The drumbeat calling on state leaders to reverse course and accept federal Medicaid dollars in order to provide health insurance to hundreds of thousands of poor North Carolinians continues to grow louder and louder.
As this morning’s Greensboro News & Record editorial  argues (after citing a new report by the accounting firm Jackson-Hewitt  that the failure to expand will lead to tens of millions of dollars in tax penalties for North Carolina businesses):
“A society and an economy are stronger when people are healthier. Expanding Medicaid coverage could help North Carolina achieve that goal. If that could spare employers tens of millions of dollars in tax penalties at the same time, our pro-business governor should explore that opportunity.”
Meanwhile, be sure to check out this essay by Duke writer and doctor Laura Musselwhite in Raleigh’s News & Observer  in which she points out:
“At the moment, a formidable 318,710 adults in North Carolina are working for incomes less than $11,500. These folks are too poor to qualify for subsidized tax credits for private insurance and do not qualify for Medicaid under our current standards.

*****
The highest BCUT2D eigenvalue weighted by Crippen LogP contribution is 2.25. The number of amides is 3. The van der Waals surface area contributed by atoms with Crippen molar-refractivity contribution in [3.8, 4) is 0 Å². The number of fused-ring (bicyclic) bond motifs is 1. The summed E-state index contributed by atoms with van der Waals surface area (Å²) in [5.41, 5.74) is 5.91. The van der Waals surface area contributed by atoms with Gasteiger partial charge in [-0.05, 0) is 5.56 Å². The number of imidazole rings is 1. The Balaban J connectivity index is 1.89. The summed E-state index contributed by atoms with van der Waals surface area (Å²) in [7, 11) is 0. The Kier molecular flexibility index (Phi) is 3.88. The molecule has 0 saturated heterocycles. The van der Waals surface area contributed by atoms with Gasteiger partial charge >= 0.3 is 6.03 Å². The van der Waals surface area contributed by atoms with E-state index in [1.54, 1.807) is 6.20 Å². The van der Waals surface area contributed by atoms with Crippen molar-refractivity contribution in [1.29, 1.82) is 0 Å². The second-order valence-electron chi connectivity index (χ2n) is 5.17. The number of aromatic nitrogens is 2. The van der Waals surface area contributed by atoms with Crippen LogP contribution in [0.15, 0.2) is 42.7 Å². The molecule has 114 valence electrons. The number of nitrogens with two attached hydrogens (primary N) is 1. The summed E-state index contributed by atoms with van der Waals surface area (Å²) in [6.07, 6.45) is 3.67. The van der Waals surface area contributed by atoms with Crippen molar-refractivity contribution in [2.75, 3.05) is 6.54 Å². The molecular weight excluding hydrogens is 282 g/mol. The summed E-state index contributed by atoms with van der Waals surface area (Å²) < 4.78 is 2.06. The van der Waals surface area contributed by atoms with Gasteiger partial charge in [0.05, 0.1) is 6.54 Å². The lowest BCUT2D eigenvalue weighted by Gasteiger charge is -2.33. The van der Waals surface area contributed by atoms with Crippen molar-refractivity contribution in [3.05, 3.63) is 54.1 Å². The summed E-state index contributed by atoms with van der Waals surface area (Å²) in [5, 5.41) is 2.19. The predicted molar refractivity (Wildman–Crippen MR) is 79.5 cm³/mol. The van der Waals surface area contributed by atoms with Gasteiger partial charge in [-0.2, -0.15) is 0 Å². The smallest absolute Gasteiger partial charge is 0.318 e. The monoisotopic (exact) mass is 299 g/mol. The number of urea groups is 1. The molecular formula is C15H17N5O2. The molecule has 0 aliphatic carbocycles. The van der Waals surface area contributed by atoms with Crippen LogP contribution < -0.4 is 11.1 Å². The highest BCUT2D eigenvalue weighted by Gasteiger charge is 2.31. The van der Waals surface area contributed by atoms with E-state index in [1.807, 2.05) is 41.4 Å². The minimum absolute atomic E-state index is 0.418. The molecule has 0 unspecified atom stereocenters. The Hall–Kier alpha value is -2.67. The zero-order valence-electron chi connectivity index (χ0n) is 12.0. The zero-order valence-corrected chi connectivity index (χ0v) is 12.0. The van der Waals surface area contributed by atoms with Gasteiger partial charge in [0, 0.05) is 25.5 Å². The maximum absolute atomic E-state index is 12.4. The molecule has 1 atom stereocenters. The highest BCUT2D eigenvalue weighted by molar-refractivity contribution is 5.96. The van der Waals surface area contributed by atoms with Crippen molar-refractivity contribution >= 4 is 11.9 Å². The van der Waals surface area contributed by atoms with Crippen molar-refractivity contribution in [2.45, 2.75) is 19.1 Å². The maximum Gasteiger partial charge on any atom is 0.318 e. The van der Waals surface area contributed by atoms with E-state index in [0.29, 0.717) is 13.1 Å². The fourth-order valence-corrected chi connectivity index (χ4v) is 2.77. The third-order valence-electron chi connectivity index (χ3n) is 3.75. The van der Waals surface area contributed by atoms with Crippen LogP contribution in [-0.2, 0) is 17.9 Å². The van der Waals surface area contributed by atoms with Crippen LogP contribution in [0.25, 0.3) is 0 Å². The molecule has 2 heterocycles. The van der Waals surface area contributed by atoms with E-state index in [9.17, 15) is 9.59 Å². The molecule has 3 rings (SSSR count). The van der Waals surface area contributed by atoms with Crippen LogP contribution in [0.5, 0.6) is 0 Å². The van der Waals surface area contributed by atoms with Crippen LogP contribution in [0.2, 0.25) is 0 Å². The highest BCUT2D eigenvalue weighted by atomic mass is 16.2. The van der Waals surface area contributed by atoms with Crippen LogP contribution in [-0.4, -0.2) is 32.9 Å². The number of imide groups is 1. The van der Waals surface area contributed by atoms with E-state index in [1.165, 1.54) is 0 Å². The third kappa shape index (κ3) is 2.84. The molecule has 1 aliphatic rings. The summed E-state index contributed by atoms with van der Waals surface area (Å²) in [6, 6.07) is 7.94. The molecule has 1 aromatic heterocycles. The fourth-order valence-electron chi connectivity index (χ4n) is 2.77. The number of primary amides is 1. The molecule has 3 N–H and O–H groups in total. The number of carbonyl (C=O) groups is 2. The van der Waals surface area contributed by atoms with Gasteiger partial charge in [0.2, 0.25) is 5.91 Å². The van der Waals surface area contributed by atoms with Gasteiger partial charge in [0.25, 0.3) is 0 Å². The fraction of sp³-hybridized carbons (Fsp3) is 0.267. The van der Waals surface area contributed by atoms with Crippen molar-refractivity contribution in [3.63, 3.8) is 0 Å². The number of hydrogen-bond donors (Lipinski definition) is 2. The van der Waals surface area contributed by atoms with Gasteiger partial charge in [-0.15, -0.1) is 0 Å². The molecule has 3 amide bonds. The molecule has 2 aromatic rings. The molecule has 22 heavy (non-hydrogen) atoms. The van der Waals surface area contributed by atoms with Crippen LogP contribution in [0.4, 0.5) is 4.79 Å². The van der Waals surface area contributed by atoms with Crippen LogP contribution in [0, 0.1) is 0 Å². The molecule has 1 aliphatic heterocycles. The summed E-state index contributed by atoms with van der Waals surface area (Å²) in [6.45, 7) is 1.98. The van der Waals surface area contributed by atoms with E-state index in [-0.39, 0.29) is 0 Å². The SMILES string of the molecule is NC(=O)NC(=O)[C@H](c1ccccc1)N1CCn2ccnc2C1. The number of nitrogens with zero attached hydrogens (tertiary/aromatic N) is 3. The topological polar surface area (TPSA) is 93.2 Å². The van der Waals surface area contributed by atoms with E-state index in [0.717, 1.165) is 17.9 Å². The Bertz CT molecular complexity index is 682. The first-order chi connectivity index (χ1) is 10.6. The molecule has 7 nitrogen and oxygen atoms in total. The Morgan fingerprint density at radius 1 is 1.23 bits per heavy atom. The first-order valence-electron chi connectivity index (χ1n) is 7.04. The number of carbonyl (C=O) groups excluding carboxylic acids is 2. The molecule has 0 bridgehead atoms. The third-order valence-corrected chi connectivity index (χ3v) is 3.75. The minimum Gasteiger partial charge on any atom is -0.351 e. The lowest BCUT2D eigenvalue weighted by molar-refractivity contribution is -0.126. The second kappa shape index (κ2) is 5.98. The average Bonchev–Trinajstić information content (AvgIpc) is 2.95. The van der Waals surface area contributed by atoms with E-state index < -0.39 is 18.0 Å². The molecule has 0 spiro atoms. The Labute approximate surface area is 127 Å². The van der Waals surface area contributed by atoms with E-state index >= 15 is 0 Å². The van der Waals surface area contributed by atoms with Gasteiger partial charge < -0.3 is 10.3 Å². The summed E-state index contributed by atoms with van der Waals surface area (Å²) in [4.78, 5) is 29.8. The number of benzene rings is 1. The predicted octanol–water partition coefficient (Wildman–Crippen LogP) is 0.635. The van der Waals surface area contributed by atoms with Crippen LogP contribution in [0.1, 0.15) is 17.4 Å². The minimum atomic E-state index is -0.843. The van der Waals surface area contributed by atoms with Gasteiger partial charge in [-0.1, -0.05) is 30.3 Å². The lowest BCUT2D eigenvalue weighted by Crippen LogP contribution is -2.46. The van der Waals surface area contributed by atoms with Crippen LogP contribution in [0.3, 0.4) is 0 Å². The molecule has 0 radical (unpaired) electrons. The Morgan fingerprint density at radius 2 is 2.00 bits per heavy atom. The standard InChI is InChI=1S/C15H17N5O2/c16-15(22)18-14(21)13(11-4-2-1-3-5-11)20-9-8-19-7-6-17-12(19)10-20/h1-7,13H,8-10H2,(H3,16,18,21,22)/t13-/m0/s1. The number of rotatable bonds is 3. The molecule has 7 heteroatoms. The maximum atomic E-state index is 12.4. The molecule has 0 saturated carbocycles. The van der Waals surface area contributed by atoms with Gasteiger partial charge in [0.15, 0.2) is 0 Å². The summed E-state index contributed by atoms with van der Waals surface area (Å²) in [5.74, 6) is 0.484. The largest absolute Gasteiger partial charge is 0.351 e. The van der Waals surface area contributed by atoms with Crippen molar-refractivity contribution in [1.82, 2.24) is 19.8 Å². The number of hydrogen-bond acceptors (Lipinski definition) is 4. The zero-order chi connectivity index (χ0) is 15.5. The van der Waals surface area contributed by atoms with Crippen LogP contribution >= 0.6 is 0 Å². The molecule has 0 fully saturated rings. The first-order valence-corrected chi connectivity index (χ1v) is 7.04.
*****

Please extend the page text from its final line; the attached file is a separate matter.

In refusing the expansion, McCrory not only turned down much needed money for our state, but also might have shortened the lives of our working-class poor. A recent study in the noteworthy New England Journal of Medicine compared death rates in several states that expanded Medicaid to those in states that did not. Their results were clear: States that expanded Medicaid saved lives – almost 3,000 lives yearly in the three states studied….
McCrory’s rejection of N.C. Medicaid expansion is like kicking a dead dog; it makes no sense, and most folks would not approve.”